We use the present perfect to show that something has continued up to the present

They’ve been married for nearly fifty years.
She has lived in Liverpool all her life.

… or is important in the present:

I’ve lost my keys. I can’t get into the house.
Teresa isn’t at home. I think she has gone shopping.

We use the present perfect continuous to show that something has been continuing up to the present:

It’s been raining for hours.
We’ve been waiting here since six o’clock this morning.

We use the past perfect to show that something continued up to a time in the past:

When George died he and Anne had been married for nearly fifty years.

... or was important at that time in the past:

I couldn’t get into the house. I had lost my keys.
Teresa wasn’t at home. She had gone shopping.

We use the past perfect continuous to show that something had been continuing up to a time in the past or was important at that time in the past:

Everything was wet. It had been raining for hours.
He was a wonderful guitarist. He had been playing ever since he was a teenager.

We use will with the perfect to show that something will be complete at some time in the future:

In a few years they will have discovered a cure for the common cold.
I can come out tonight. I'll have finished my homework by then.

We use would with the perfect to refer to something that did not happen in the past but would have happened if the conditions had been right:

If you had asked me I would have helped you.
I would have helped you, but you didn’t ask me.
You didn’t ask me or I would have helped you.

We use other modals with perfective aspect when we are looking back from a point in time when something might have happened, should have happened or would have happened.

The point of time may be in the future:

We’ll meet again next week. We might have finished the work by then.
I will phone at six o’clock. He should have got home by then.

the present:

It’s getting late. They should have arrived by now.
He’s still not here. He must have missed his train.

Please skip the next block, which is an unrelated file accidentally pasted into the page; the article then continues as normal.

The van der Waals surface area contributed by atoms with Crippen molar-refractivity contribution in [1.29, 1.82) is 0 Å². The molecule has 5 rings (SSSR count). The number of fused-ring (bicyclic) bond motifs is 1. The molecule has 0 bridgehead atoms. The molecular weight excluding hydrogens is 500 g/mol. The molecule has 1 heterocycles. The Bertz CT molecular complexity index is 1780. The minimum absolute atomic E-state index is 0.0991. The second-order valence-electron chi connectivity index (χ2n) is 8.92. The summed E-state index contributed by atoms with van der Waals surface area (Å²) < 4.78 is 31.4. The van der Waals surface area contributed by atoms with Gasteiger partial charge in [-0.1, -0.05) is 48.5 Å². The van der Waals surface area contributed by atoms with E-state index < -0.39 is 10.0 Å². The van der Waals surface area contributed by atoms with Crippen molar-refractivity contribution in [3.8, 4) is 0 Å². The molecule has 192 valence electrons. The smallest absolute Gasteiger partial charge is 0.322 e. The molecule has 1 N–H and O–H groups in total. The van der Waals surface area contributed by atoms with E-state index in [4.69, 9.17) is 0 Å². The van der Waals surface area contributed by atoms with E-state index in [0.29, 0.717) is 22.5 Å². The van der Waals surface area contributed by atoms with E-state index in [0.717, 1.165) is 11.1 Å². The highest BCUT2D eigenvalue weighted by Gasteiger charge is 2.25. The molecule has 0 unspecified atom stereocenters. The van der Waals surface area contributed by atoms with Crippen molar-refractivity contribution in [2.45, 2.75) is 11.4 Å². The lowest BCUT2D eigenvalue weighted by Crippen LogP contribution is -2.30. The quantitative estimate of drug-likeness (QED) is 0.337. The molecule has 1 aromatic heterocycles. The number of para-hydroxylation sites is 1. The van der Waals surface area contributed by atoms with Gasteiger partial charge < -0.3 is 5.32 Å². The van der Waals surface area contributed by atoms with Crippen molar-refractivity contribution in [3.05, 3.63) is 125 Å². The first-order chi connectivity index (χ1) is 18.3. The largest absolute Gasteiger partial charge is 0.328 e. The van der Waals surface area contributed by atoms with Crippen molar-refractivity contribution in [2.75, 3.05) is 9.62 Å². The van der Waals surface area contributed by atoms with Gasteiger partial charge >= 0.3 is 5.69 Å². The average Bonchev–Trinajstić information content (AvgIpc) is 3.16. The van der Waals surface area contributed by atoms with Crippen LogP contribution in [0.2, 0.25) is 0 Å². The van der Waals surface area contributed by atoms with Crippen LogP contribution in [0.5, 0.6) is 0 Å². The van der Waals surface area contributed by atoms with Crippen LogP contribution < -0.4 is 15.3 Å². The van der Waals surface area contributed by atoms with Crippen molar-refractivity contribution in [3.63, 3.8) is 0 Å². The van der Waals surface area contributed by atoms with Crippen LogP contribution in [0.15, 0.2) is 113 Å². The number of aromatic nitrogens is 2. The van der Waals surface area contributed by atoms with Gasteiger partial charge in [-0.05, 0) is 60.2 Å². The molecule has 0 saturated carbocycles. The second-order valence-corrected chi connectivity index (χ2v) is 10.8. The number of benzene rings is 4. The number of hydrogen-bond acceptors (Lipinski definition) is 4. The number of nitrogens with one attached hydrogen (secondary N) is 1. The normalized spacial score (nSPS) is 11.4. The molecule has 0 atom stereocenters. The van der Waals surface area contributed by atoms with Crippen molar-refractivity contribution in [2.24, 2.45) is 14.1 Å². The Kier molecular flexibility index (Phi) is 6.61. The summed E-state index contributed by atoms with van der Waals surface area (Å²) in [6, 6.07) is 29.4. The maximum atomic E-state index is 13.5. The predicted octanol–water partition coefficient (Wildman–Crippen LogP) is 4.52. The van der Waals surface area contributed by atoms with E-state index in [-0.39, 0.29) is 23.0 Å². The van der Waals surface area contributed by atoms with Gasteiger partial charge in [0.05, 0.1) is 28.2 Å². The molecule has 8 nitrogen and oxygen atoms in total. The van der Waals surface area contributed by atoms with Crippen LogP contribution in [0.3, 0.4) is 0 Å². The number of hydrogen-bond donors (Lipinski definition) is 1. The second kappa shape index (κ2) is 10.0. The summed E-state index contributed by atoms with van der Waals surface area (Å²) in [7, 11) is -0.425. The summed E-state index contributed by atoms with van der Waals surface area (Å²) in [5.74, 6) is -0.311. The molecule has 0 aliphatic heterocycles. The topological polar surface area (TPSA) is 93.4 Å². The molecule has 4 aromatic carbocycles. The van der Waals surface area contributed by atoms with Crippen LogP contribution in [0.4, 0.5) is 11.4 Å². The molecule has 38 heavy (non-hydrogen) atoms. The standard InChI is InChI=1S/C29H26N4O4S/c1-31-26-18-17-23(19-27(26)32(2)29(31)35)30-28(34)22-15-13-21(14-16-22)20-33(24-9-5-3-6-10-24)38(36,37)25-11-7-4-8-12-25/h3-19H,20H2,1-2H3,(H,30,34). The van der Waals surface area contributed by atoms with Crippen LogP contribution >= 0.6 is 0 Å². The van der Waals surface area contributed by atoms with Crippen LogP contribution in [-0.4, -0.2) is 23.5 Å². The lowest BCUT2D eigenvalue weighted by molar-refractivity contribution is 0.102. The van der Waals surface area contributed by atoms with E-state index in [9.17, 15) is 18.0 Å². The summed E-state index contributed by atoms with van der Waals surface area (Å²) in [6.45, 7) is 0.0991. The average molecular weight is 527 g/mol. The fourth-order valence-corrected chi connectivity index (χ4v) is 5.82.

or the past:

I wasn’t feeling well. I must have eaten something bad.
I checked my cell phone. She could have left a message.

 


 

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Comments

Hi all,

I would like to know how to use present perfect and continuous when I speak. It is not easy in the sentences. Thanks

Hello Victorine,

It's hard for me to explain this in a brief comment. Fortunately, we have a page on the topic of present perfect simple and continuous which should clarify the area for you. You can find that page here. If you have any specific questions after looking at this and trying the exercises then we'll be happy to try to help.

 

Best wishes,

Peter

The LearnEnglish Team

could you explain the differences between "Could have" and "Must have" and how to use them?

from the context " I checked my cell phone. She could have left a message". Meaning that she did or didn't leave a message?

Thanks

Hello CK,

'could have' means that it is possible she left a message and 'must have' means that we suppose she left a message. In other words, 'could have' indicates much less certainty than 'must have'. See the 'Deductions and conclusions' section of this Cambridge Dictionary page for more on this use of 'must'.

All the best,
Kirk
The LearnEnglish Team

Dear Sir Kirk : what is the right meaning of : by then
in the context : I can come out tonight. I'll have finished my homework by then.
Best wishes

Hello medmomo,

'by' means 'at or before' in this context and 'then' refers to 'tonight'. This person is saying that she can go out at night because she will finish her homework before the night.

All the best,
Kirk
The LearnEnglish Team

Hi ... you say that we use the present perfect to show that something has continued up to the present. So, in this sentence "They’ve been married for nearly fifty years", is there a meaning that they are now divorced or one of them is dead? Thanks.

Hello Ogeday,

The present perfect is used in this example to describe an unfinished past, so when we say 'They've been married for nearly fifty years' we mean that their marriage began in the past (fifty years ago) and is still continuing at the moment of speaking. In other words, they are still married.

If the marriage was over then we would not use the present perfect but rather say 'They were married for fifty years' or 'They had been married for fifty years', depending on the context.

 

Best wishes,

Peter

The LearnEnglish Team

Thanks Peter. If it is unfinished and if we are expecting that it will go on sometime in the future, can we use present perfect continuous tense here ... "They've been marrying for nearly fifty years"?

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